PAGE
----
| Finally we can present this longawaited treat of a concert film. The sold out concert took place in Oslo in August last year and was beautifully captured by Kim Hiorthøy and friends to 16 mm black and white film, and later edited by Hiorthøy. The sound was recorded by Athletic Sound and mixed by Helge Sten. Needless to say, it looks and sounds fantastic. The concert itself was rewarded a six out of six review at the time in Norway´s major national paper Aftenposten. You get the complete concert, 109 minutes, 6 tracks, in the same order as on the night, there are no overdubs or repairs. And there is no bonus material, not even a menu. This is a conscious decision by the director, artist and label. We wanted it to work like a cd, with instant access to the concert material and individual tracks. Both sound and picture has been coded in the best possible way. It´s a DVD-9 (as opposed to the more normal DVD-5), meaning it´s a dual layer disc with more space for information and therefore better picture quality. In addition to the standard Dolby Digital, there is also a DTS sound option for those with players equipped for this.
Yes it's the seventh and if rumours are to be believed final Supersilent album. This probably explains the grand label gesture to deliver this album on DVD, it won’t play via your CD player but if you've got your DVD player hooked up to your hi-fi you know that's the only way you'll feel the full power of this truly astonishing burnout. For this special concert all new music is delivered, part composed part improv, by Arve Henrikson (trumpet, electronics), Ståle Storløkken (keyboards, electronics), Jarle Vespestad (drums) and Deathprod aka Helge Sten on audio virus, aka knobs, slides and switches. The first two tracks alone take up 40 mins, both starting with the faint gentle flow of patient melody from either Arve's trumpet or Ståle's keyboard. Both these tracks then take an upward turn as Deathprod's noise grain lurches into the soundframe as the drums find their way through the increasingly abstract avenues of sound. The three instruemntalists sound like they are powered by the forces of nature while Deathprod unleashes the electric shocks that send the other members into ever more diverse areas of sound. The music alone in these first two tracks would finish off most bands, it's that intense, no wonder they all seem set to collapse as each performance finishes. 7.3 is a more searching modalesque composition built around Arve's rich harmonius vocalese with the airy keyboard patterns and haunting repetitive motifs before it ventures forth into the unknown. 7.4 centres around the eastern melodies from the solo trumpet, before the other members gradually enter the frame in a tranced out state - I'm tempted to compare this track to Miles's 'In A Silent Way' but considering this is Supersilent comparisons are futile. The rest of the concert continues in more astonishing fashion. The camera work is sublime as well, shot in the blackest of black and white by Kim Hiorthoy, think 'Eraserhead', the fire extinguished only after 1 hour and 48 minutes have passed. Incredible. The concert recorded 16.08.2004 at Parkteatret, Oslo. Truly shocking music from one the worlds most original bands on frightening form.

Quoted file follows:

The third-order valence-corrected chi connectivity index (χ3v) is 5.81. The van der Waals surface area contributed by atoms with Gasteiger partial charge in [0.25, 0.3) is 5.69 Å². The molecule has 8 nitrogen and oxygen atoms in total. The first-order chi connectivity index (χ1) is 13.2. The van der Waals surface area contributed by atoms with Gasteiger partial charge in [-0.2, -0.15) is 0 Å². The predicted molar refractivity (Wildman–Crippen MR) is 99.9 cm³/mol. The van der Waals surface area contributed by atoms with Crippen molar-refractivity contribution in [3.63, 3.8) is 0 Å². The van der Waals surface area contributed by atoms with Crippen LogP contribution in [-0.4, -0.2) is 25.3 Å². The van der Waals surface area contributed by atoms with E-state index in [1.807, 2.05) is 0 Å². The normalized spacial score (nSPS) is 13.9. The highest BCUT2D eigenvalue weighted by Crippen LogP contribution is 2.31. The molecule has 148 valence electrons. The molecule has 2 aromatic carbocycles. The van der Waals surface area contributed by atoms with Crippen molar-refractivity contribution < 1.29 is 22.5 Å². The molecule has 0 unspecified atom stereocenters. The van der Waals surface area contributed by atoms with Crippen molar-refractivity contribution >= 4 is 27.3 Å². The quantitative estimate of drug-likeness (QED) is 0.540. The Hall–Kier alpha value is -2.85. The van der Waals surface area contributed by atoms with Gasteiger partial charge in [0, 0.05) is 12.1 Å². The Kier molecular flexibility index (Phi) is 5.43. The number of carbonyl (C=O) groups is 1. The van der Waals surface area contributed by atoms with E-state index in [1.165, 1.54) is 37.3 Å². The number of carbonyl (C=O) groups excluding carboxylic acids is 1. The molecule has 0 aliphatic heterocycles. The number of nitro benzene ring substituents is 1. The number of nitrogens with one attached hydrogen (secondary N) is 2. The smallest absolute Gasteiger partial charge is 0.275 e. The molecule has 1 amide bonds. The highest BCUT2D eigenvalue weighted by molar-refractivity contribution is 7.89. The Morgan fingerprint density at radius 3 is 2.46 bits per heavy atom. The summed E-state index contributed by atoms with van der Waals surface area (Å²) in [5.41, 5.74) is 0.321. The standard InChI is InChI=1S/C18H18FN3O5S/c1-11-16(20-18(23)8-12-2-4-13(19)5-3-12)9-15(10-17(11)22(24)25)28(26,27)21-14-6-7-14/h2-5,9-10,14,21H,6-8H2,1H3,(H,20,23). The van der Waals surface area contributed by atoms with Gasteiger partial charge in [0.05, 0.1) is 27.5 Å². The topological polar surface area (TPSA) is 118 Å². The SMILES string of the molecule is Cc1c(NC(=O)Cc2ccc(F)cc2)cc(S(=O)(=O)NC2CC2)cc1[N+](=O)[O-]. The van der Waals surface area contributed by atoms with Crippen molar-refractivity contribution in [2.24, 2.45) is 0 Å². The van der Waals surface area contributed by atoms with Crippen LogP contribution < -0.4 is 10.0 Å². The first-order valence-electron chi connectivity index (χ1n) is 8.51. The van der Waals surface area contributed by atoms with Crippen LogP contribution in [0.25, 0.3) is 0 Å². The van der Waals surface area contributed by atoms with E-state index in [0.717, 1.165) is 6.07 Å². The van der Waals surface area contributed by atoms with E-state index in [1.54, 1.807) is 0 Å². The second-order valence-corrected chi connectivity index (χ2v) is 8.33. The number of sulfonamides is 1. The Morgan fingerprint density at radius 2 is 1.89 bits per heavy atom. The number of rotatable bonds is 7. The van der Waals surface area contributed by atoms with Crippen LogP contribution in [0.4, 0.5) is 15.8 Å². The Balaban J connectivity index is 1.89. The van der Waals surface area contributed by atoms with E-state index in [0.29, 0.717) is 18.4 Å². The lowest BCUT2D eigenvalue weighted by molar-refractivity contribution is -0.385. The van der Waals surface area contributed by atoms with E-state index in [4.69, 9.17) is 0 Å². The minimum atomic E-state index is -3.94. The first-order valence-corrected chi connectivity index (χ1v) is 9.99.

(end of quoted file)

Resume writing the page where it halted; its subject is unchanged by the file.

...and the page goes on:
The cameras capture faces in deep consentrasion, in and out of focus before we´re back on stage. Kim Hiorthøy has found a fine visual expression for the music, which can go from massive walls of noice to careful, hymnlike singing.
Bergens Tidende (NO)
Supersilent traps jazz in a network of wires, scatters it through 21st century fiber optics, reassembles it into transnational splatter. When the machine met man, creativity was not killed in the collision, but multiplied into schizophrenia, a condition channeled and honed by the Norwegian quartet. Their improvisational process is dizzying enough to hear, but on 7 we're forced to see it too. I say forced, because there is no escaping this DVD. Through an abundance of how-are-they-doing-that moments, 7 induces participation. Though the film, an entire concert recorded in Oslo in 2005, becomes exhausting as it nears a second hour, its length should be celebrated. On 7, Supersilent further cements its reputation as the jazz band to be seen and heard by the post-everything generation.
Shot in lush black and white, there are chapter breaks for each of the six untitled compositions, but no extras, no menus, no FBI warning or any other extraneous stuff, just brilliant, insinuating, unclassifiable music for slightly over an hour. Highly, highly recommended to any adventurous ear.
Global Rhythm (US)
The foursome weave an intense head-twisting ebb and flow out of electronics, trumpet and drums with more than a touch of Miles Davis´ frenetic early 70s jams in there.